Professor Connolly is responsible for 13 current research projects, 8 PhD students, designed 13 degrees, £6m in research funding since 1995, 50 conference papers, 22 journal papers, 9 book chapters, 2 edited books and 2 authored books.
He is a member of: CPHC (Council for Professors and Heads of Computing), Director of SCET (Scottish Centre for Enabling Technologies), Director of Centre of Excellence for Games-based Learning, Chair ICT in Education Research Group
For full CV see http://cis.paisley.ac.uk/conn-ci0/
Programme leader, MA in Broadcast Journalism
Before working at UWS, Ewan was a print and broadcast journalist – starting on a regional newspaper in England before joining the BBC and becoming a senior broadcast journalist (duty editor) on the Good Morning Scotland programme.
Ewan has also produced a range of national current affairs programmes for Radio Scotland, such as Eye-to-Eye with Magnus Linklater and Newsweek Scotland.
As well as journalism he spent four years (2000-2004) as chief of staff to the leader of the SNP.
Ewan continues to work in journalism as a contributor to the comment pages of Scotland on Sunday, The Scotsman and The Guardian. He has also appeared as a guest pundit – usually discussing media issues and politics – on a variety of news programmes on Radio Scotland, Radio Ulster and Radio 5 Live.
He is currently engaged in academic research – particularly in the area of deliberative democracy and newspaper opinion columns and will be addressing an academic conference looking at Scotland – Ten Years On from Devolution, in summer 2009.
Ewan is the programme leader for the MA in Broadcast Journalism.
Senior Lecturer and Head of Commercial Music
A session musician for eight years working internationally with mainstream acts and major labels, Allan has now been involved in music education at FE and HE level for over 22 years. He has been a senior lecturer in Commercial Music at UWS since March 200101
He is author and editor of the Music Education Directory, the primary source of information on music courses at University, College and training level in the UK, now in its 9th edition.
Writing, setting up and running two degrees, two HNDs and three HNCs has given Allan considerable insight into programme design and delivery. As Programme Leader for BA (Hons) Commercial Music he has assisted graduates into positions with Warner Music, the Kaiser Chiefs, DF Concerts and the BBC amongst others. International co-ordinator for exchange mechanisms with France, Germany and Canada, he is also a member of the cross party group for music within the Scottish Parliament.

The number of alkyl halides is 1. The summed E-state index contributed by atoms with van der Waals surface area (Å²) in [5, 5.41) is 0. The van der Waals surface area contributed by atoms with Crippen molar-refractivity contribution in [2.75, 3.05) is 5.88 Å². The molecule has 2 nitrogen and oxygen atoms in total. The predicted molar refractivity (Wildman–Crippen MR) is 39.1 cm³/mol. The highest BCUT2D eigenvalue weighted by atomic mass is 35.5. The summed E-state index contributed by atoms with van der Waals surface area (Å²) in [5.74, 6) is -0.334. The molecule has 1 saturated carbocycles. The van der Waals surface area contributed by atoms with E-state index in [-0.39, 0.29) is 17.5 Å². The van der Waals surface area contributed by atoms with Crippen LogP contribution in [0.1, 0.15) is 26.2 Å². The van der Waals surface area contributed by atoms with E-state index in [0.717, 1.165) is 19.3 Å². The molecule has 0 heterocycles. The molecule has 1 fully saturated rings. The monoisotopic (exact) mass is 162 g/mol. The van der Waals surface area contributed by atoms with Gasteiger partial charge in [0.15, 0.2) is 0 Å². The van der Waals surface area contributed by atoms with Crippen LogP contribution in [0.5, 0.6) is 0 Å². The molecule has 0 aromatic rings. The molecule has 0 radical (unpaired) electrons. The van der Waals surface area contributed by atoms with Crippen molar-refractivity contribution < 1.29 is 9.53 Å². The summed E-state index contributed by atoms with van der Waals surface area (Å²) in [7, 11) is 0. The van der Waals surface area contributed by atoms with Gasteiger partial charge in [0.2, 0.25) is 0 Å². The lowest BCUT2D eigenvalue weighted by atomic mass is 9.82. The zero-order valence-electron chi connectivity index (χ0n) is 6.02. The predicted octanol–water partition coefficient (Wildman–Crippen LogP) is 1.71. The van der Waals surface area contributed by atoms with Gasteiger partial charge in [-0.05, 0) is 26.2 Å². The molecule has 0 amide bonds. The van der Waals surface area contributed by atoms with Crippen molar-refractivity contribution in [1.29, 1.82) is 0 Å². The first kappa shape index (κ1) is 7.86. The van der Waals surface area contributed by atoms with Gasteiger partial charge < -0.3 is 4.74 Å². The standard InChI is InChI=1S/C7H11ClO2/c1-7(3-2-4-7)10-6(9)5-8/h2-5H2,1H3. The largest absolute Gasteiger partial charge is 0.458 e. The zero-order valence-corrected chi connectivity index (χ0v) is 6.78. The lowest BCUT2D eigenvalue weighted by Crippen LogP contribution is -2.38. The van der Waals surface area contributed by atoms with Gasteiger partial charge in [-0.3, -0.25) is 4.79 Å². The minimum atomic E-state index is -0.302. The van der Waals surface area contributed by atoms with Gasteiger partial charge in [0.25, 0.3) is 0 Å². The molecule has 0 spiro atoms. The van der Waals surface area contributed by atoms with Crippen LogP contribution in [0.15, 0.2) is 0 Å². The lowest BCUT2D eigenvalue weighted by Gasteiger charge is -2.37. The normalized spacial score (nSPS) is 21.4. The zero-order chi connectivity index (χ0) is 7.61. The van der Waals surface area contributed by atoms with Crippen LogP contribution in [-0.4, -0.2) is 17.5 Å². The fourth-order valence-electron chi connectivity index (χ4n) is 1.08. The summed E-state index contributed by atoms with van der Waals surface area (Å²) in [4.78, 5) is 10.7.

Head of the School of Creative and Cultural Industries
Anne has worked for many years in Education in a variety of roles. She has designed and taught a variety of courses in Language, Literature and Cultural Theory and has published work on Scottish Literature, Language and Culture.
She has extensive experience in curriculum design and has led on the development of new programmes for creative and cultural industry. She has worked for QAA Scotland, in particular, developing and publishing work on Graduate Employability and has contributed a case study on Curriculum Design for Creative Industries to the HE Academy.
Over the last 5 years, Anne has had responsibility for Learning & teaching, Quality Assurance and portfolio development within the School. She has played a key role in developing Equality and Diversity with the institution and is involved with the UWS Learning & Teaching Strategy.
Lecturer, Photography,Digital Photography,Broadcasting
Before joining the University, Chris worked in local government in the field of community arts, running initiatives funded through Urban Aid. He has been a Lecturer in Photography and Broadcasting with UWS since 2002.
Chris’s particular interests in photography are landscape and photojournalism. His academic focus is how the viewer both interprets and creates meaning from images. His work has been used in local and national press and he undertakes commercial commissions covering a range of subjects.
His broadcasting focus is primarily on radio, with particular interest in news, current affairs and comedy. Chris has strong links with the Comedy Unit and is a regular contributor to Watson’s Wind Up, a weekly satirical show produced by the company and broadcast on Radio Scotland.
Chris is a Year Leader on the Broadcast Production degree programme. He holds a Post Graduate Certificate in Teaching and Learning in Higher Education, and has developed modules which reflect the requirements and working practices of industry, including working to a brief and meeting timescales.
Lecturer, Film and Television
Tony has been a Lecturer in Film and Television with UWS since 1998 and is Programme Leader for the MA/PG Dip programme in Creative Media Practice.
His practice-based research formed part of the School of Creative Industries highly successful submission to RAE 2008. This included the BAFTA nominated feature documentary Orwell: Against the Tide for George Orwell’s centenary in 2003, featuring interviews with Noam Chomsky and Richard Rorty. Tony developed, wrote and co-produced this documentary which was broadcast throughout Europe and screened at many international film festivals.
In 2008, the documentary DVD, The World of Sociology, directed and co-produced by Tony, was distributed to 1600 schools with 6th forms in the UK by The British Sociological Association. The production features contributions from sociologists across Europe and was recently cited as an example of good practice in Knowledge Transfer in an ESRC report.